Funding Your MSc
Please note that the information on this page relates to admissions for 2017-18.
Our MSc Admissions team can advise you on these and other sources of funding. The best advice is to start early. This includes completing your application. It also involves paying close attention to deadlines. Competition can be extremely tough.
- Funding from STS
STS Aristotle studentships
Value: full UK fees, normally up to three available
Eligibility: Only applicants accepted for entry onto post-graduate taught programmes within the STS department are eligible to apply. This includes those accepted onto the degree, diploma, and certificate programmes.
Details: The Department offers up to three scholarships for our postgraduate taught programmes. These scholarships will pay full UK fees, whether that is for the degree, diploma, or certificate programme. for degree students. Payment is made directly to UCL. All those offered a place are eligible, including those with either UK/EU or overseas status (for overseas students, this studentship will pay for half the total of the overseas tuition fee). The scholarship does not include a stipend or support for accommodation.
The primary criteria for the panel's decision will be: evidence of outstanding academic potential, evidence of likely difference-making for the programme, and potential for contributing to the intellectual and cultural life of the department.
Application Procedure: Persons accepted into the programme who wish to be considered for an STS Aristotle scholarship should complete the application form and submit it to our MSc Admissions team.
Only successful recipients will be notified, and these notifications will be made by the end of July. If you do not hear from us by the end of July then sadly your scholarship application was unsuccessful.
Timeline: Deadline for applications is 1st July 2017.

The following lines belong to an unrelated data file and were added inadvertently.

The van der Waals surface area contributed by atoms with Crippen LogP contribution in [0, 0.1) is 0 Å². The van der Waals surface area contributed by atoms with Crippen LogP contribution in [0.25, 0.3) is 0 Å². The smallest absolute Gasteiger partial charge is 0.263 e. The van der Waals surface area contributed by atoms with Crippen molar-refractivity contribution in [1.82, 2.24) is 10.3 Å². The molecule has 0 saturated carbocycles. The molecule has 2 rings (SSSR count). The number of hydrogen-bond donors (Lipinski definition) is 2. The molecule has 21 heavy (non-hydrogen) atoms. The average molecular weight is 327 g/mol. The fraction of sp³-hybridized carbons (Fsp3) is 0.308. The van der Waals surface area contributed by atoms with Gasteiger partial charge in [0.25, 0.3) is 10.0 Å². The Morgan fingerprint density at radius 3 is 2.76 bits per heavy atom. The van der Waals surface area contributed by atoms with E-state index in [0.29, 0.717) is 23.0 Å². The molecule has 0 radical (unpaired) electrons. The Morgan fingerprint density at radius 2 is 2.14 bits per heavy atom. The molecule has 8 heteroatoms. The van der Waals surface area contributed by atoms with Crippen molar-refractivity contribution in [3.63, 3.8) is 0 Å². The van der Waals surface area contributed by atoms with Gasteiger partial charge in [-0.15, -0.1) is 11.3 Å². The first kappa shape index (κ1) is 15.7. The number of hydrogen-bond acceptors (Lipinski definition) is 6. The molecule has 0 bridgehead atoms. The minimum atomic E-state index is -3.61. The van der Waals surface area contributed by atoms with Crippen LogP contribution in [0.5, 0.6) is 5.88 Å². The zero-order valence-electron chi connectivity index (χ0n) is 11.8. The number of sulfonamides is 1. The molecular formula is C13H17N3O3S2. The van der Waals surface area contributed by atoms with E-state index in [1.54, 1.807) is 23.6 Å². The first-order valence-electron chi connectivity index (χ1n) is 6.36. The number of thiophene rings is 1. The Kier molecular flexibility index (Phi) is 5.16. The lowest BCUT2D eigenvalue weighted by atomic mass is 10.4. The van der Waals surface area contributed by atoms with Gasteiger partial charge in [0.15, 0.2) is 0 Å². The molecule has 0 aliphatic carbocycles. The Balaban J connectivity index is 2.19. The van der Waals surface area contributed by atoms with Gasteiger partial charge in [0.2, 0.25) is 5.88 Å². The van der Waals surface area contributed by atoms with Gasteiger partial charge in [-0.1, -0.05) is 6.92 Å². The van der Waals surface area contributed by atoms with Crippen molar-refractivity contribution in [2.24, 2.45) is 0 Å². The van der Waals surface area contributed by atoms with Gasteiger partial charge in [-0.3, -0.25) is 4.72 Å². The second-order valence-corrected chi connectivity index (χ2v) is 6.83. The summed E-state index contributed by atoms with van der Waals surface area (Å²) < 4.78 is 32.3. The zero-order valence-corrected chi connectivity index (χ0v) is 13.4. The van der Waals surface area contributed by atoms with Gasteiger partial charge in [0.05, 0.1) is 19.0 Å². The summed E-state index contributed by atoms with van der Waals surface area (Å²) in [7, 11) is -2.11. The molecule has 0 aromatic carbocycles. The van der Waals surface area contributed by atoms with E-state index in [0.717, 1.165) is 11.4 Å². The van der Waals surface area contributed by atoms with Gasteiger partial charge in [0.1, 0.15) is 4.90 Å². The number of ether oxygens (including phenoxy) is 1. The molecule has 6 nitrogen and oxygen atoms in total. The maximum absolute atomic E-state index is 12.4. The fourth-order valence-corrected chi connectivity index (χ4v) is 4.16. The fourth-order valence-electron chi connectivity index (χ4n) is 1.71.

Contact: MSc Admissions Team <email@example.com>
- Funding from UCL
- Funding from UK research councils
The relevant research councils for STS are:
However, neither currently fund stand-alone MSc degrees. One important exception is the 1+3 funding scheme from the ESRC, which funds integrated MSc and PhD study in the department. Applications for 1+3 funding will require the candidate to be accepted to study through to PhD level in an area covered by the ESRC. Please contact the admissions team if you would like to discuss this funding. You can also read a case-study of a recent 1+3 applicant.
- Funding from major charities
Our MSc programmes fall under the remit of the Trust's Medical History and Humanities programme. UCL is permitted to propose one candidate for Master's funding per year to the Trust. We work in cooperation with other UCL programmes to operate a selection committee. Information on the process is available from our admissions tutor.
If you'd like to be considered for this candidature, please discuss this with our MSc Admissions Team as soon as possible. Crucially, you must be able to make a strong case that you meet the Trust's priorities for funding.
- Before we consider anyone for this opportunity, they must be accepted into our programme.
- Only degree-seeking students are eligible; diploma and certificate students are not, unfortunately.
- Our internal deadline normally is 1 March.